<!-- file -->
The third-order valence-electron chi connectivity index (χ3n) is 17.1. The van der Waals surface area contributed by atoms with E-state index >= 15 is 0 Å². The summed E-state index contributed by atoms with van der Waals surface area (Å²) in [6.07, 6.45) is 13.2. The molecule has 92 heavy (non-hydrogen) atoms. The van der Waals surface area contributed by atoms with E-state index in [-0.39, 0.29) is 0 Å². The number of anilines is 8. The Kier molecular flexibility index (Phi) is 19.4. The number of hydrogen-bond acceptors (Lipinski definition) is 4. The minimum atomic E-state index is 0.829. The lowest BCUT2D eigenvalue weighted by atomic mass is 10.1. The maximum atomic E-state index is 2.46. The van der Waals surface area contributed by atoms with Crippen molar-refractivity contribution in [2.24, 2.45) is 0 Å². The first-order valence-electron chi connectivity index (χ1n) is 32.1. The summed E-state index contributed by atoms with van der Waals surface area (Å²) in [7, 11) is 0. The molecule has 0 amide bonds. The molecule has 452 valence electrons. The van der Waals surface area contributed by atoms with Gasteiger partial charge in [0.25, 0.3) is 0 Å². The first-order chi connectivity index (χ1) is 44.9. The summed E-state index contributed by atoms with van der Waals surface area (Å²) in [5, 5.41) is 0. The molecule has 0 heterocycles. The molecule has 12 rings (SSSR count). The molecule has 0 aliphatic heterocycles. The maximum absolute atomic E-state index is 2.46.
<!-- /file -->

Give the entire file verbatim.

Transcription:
The third-order valence-electron chi connectivity index (χ3n) is 17.1. The van der Waals surface area contributed by atoms with E-state index >= 15 is 0 Å². The summed E-state index contributed by atoms with van der Waals surface area (Å²) in [6.07, 6.45) is 13.2. The molecule has 92 heavy (non-hydrogen) atoms. The van der Waals surface area contributed by atoms with E-state index in [-0.39, 0.29) is 0 Å². The number of anilines is 8. The Kier molecular flexibility index (Phi) is 19.4. The number of hydrogen-bond acceptors (Lipinski definition) is 4. The minimum atomic E-state index is 0.829. The lowest BCUT2D eigenvalue weighted by atomic mass is 10.1. The maximum atomic E-state index is 2.46. The van der Waals surface area contributed by atoms with Crippen molar-refractivity contribution in [2.24, 2.45) is 0 Å². The first-order valence-electron chi connectivity index (χ1n) is 32.1. The summed E-state index contributed by atoms with van der Waals surface area (Å²) in [7, 11) is 0. The molecule has 0 amide bonds. The molecule has 452 valence electrons. The van der Waals surface area contributed by atoms with Gasteiger partial charge in [0.25, 0.3) is 0 Å². The first-order chi connectivity index (χ1) is 44.9. The summed E-state index contributed by atoms with van der Waals surface area (Å²) in [5, 5.41) is 0. The molecule has 0 heterocycles. The molecule has 12 rings (SSSR count). The molecule has 0 aliphatic heterocycles. The maximum absolute atomic E-state index is 2.46.